British agriculture went through a serious downturn from the 1870’s onward but by the end of the 19th century it was recovering. So it was that Francis decided to implement his progressive ideas by building a model farm at Brinsford.
The Census of 1891 shows a William Vaughn aged 48, his wife, Ellen aged 47 and three daughters Ellen, Alice and Fanny all living at Brinsford Farm in the small cottage farmhouse, which was where the barns are now.
Francis Monckton replaced the existing small cottage house with a group of barns and an impressive farmhouse. They were of the latest design and emphasised his belief in progressive farming. The new farmhouse was occupied by the Vaughns and the old cottage demolished.
The new barns enabled the milk production to be streamlined – the railway station in nearby Coven allowed easy access to the industrial markets of Birmingham and the surroundings.
The 1901 census now shows William Vaughn and his wife occupying the farm with only one daughter, Annie and their granddaughter Ellen Elsie. By the 1911 census Annie had left home and the family consisted of the husband, wife and granddaughter.
Some time between 1911 and 1919 William Vaughn retired moving into Perseverance Cottage on Shaw Hall Lane in Coven, just around the corner from the farm and the farmhouse was occupied by the Moreton family, headed by Alfred Moreton. The Moretons were a long established local farming family who continued to farm elsewhere.
The Vaughns and Moretons must have remained in contact because a record from 1913 shows them organising an auction of fruit trees.
Alfred Moreton died in 1919 at the age of 35. The death duties on his £4,235 estate would have been hard to bear and the farm was offered for auction. The sale was never properly concluded and three years later, in 1922, Mr Monckton was forced to offer the farm for sale again. This time a Mr Joshua Price bought the farm.
The Price family were, and still are, a major family of farmers based in the area. Mr Joshua Price, born in 1884 would then have been called a Yeoman farmer since he owned his farm. He and wife Emily, brought up a family of two, Frank Price, born in June 1923 and Joan K Price born in December 1926. Joshua Price died in 1971 and Frank inherited. Frank lived all his life at this one address.
In the 1960’s Frank had the 3 large concrete barns built as part of the barns complex to further improve the productivity of the farm.
In 2002, Frank accepted an offer from Bryant homes to purchase the farm, except for the farm house, barns and a paddock. Bryant Homes through a series of takeovers became Taylor Wimpey who still own the bulk of what was Brinsford farm today. They farm it through their agents, Savills who in turn contract to tenant farmers. They have been trying to get planning permission for many years to develop the area, which seems very unlikely.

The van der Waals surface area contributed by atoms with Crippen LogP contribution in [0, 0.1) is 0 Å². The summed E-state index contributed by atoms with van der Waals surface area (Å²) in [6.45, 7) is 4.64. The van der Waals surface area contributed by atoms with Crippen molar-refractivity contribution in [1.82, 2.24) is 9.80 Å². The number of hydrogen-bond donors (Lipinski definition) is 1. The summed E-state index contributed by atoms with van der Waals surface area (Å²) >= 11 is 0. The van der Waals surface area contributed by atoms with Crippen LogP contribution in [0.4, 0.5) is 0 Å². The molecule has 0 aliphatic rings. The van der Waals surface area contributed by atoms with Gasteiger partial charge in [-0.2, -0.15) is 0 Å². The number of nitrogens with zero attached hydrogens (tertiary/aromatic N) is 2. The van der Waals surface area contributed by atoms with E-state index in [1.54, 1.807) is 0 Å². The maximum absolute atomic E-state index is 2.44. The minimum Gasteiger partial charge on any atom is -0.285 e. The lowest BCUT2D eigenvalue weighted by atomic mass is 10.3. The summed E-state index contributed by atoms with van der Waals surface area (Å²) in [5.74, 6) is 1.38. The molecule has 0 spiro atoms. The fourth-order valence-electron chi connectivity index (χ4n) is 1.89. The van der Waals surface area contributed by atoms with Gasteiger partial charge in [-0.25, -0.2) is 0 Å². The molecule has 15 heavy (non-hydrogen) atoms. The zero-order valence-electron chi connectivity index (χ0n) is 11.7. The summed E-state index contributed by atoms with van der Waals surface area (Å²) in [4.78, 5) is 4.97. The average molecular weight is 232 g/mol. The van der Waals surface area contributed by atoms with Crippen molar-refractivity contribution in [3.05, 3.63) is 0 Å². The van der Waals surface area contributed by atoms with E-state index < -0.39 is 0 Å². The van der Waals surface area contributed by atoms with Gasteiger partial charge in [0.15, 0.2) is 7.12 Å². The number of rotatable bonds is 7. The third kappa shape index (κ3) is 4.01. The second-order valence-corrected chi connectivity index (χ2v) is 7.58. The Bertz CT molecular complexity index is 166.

In 2017 Frank died and left all his money to charity. The farmhouse and barns were put up separately for auction in September 2018.
The farmhouse and barns were bought by a local business man, David Hill, through his company called Warm Beautiful Homes. He has restored the house in sympathetic continuity with the farming traditions of the area, whilst upgrading the facilities to meet the needs of the modern family.
The Coming of the Model Farmstead
In the 18th and 19th century British agriculture led the world. It was a product of the capitalist landlord tenant system. The landlord provided the buildings and land the tenant did the work.Model farmsteads were designed by the landlord to realise the ideals of beauty, utility and of course profit.
There was no agricultural revolution from the seventeen forties to about 1870. Rising rents stimulated a drive for improvement with evangelist authors fuelling the landlords desire for improvement. Agriculture and it’s improvement was a patriotic pursuit suited to a gentleman.
The Development of the Model Farmstead
All farmsteads provide shelter for the animals and produce, allow the processing of the crops that is threshing and animal feed preparation, and produce manure to enrich the fields.
Originally the farmhouses were placed close to the farmyard but as time progressed the farm house moved away from the buildings as the gentlemanly status of the farmer rose.
After the 1870s when the price of grain dropped dramatically due to massive American imports the farmyard was increasingly about food preparation and the keeping of livestock.
Construction of the Model Farmstead
The origins of the model farmstead go back to the 1740 ‘s when the first canal building frenzy was underway.
Prior to this period farmsteads needed to be constructed with local timber and if bricks were to be used they were made of clay dug up and fired locally.